Disney finally lifted the veil off of their mysterious “Infinity” project this week, and to no one’s surprise, Disney Infinity is a product that seems poised to make the media giant millions of dollars.
To put it in the simplest terms possible, Disney Infinity is basically Skylanders with Disney characters. Players can buy actual, real world figures and then “import” them into the Disney Infinity game using an NFC (near field communications) base that players connect to their Xbox 360, Wii U, PS3, Wii, or PC via USB. As with Skylanders, data saved to a figure on one system can be used on all other systems.
Disney Infinity’s key difference from Skylanders (besides its use of licensed characters,) are its Play Sets. Play Sets come packaged with sets of figures and according to Disney, each Play Set is basically its own game with its own storyline and gameplay goals: for instance, the Play Set based on Pixar’s Cars is a racing game, while the Play Set based on The Incredibles is an action game. Once players complete a Play Set, they can import individual elements of that game into Disney Infinity’s Toy Box mode, which is basically a Little Big Planet-style sandbox that lets players create their own levels and gameplay styles.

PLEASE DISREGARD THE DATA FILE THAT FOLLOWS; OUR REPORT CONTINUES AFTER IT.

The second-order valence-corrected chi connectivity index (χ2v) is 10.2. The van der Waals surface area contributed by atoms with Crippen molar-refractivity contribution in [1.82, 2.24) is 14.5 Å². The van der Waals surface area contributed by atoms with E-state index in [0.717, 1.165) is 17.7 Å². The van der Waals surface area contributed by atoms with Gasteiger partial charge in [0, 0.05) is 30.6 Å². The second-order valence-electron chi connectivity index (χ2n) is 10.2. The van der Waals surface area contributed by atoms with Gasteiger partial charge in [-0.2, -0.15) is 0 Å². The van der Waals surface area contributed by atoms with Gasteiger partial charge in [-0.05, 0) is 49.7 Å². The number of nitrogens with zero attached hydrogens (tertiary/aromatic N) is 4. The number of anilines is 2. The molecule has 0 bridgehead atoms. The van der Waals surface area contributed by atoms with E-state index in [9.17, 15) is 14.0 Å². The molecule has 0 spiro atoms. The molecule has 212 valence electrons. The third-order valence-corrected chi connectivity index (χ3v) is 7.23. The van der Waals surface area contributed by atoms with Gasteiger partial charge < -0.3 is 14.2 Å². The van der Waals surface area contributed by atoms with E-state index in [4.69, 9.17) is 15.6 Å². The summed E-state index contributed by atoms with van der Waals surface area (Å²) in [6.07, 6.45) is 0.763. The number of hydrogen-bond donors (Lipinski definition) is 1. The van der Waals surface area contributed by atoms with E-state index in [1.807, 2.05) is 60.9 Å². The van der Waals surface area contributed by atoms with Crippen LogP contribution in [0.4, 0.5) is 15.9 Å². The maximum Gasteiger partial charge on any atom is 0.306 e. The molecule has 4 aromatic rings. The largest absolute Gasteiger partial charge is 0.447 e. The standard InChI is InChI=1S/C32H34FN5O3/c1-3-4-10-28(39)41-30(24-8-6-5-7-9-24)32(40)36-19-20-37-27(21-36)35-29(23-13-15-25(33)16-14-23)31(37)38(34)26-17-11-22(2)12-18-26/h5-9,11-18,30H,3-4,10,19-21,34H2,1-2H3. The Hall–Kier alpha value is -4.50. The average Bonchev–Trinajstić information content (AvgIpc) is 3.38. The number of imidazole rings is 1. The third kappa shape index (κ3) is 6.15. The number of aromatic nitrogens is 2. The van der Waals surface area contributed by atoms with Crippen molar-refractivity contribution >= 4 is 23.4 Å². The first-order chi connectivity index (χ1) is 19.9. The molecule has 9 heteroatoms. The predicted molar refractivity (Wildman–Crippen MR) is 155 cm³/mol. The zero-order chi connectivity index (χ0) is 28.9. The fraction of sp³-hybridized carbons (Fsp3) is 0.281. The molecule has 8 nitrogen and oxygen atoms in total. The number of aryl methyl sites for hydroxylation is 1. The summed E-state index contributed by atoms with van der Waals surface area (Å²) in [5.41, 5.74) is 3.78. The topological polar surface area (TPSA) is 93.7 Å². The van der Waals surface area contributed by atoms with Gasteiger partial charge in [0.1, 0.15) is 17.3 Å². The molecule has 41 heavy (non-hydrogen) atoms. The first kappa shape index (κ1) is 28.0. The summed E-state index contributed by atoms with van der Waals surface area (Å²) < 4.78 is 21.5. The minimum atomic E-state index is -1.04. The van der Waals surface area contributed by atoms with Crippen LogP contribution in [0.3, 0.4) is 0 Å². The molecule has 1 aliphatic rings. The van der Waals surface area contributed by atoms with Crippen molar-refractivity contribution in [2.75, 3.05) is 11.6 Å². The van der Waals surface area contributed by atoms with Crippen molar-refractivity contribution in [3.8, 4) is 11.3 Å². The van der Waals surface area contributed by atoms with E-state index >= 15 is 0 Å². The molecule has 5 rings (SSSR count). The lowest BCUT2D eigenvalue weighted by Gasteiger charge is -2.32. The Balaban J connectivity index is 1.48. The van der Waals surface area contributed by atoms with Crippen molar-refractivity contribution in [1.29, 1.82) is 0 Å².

Disney says Infinity will launch with an initial line-up of about 40 figures, ranging from animated franchises like Toy Story and Aladdin all the way up to Disney’s live action movies, like Pirates of the Caribbean and Tron. As you probably know, Disney also owns the rights to the Marvel universe and Star Wars, so there’s a chance that characters from those franchises may end up appearing in Disney Infinity as well.
The Disney Infinity starter pack, which includes the game, the sensor base, and three figures to get you started, will set you back $75. Additional Play Sets will run you $35 each, and individual figures will cost $12.99. Disney Infinity certainly isn’t cheap, but considering how much money people have spent on Skylanders figures, I think it’s already been proven that people are willing to pay a premium for interactive toys.
Skylanders has already made about a bazillion dollars for Activision, and Infinity seems poised to make Disney even more money than that: the strength of some of these Disney franchises alone will probably be enough to guarantee Infinity’s success, and the Play Set’s ability to expand the game indefinitely seems like it might give Disney Infinity some staying power even after the Skylanders fad dies out.
Disney Infinity is set to launch on consoles this June. A mobile version for smartphones is set to follow soon after.